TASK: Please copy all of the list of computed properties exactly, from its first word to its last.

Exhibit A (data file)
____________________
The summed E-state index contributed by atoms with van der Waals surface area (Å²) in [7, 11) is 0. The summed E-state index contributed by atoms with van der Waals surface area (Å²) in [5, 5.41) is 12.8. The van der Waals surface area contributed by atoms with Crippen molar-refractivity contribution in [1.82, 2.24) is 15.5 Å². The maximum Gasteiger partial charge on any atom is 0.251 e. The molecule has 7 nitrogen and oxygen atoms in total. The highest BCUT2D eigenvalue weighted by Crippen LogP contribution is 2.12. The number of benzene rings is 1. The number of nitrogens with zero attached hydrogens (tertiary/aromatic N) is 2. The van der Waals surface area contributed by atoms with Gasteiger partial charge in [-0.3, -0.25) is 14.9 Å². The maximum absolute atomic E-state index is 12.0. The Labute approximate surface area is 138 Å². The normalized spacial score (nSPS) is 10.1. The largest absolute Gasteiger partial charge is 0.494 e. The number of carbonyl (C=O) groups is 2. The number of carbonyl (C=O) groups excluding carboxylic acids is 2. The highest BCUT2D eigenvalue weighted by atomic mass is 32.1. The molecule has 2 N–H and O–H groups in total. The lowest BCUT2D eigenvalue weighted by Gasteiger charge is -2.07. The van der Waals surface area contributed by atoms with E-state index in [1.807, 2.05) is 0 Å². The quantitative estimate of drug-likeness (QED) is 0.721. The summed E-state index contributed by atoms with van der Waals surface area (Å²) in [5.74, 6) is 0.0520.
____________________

The summed E-state index contributed by atoms with van der Waals surface area (Å²) in [7, 11) is 0. The summed E-state index contributed by atoms with van der Waals surface area (Å²) in [5, 5.41) is 12.8. The van der Waals surface area contributed by atoms with Crippen molar-refractivity contribution in [1.82, 2.24) is 15.5 Å². The maximum Gasteiger partial charge on any atom is 0.251 e. The molecule has 7 nitrogen and oxygen atoms in total. The highest BCUT2D eigenvalue weighted by Crippen LogP contribution is 2.12. The number of benzene rings is 1. The number of nitrogens with zero attached hydrogens (tertiary/aromatic N) is 2. The van der Waals surface area contributed by atoms with Gasteiger partial charge in [-0.3, -0.25) is 14.9 Å². The maximum absolute atomic E-state index is 12.0. The Labute approximate surface area is 138 Å². The normalized spacial score (nSPS) is 10.1. The largest absolute Gasteiger partial charge is 0.494 e. The number of carbonyl (C=O) groups is 2. The number of carbonyl (C=O) groups excluding carboxylic acids is 2. The highest BCUT2D eigenvalue weighted by atomic mass is 32.1. The molecule has 2 N–H and O–H groups in total. The lowest BCUT2D eigenvalue weighted by Gasteiger charge is -2.07. The van der Waals surface area contributed by atoms with E-state index in [1.807, 2.05) is 0 Å². The quantitative estimate of drug-likeness (QED) is 0.721. The summed E-state index contributed by atoms with van der Waals surface area (Å²) in [5.74, 6) is 0.0520.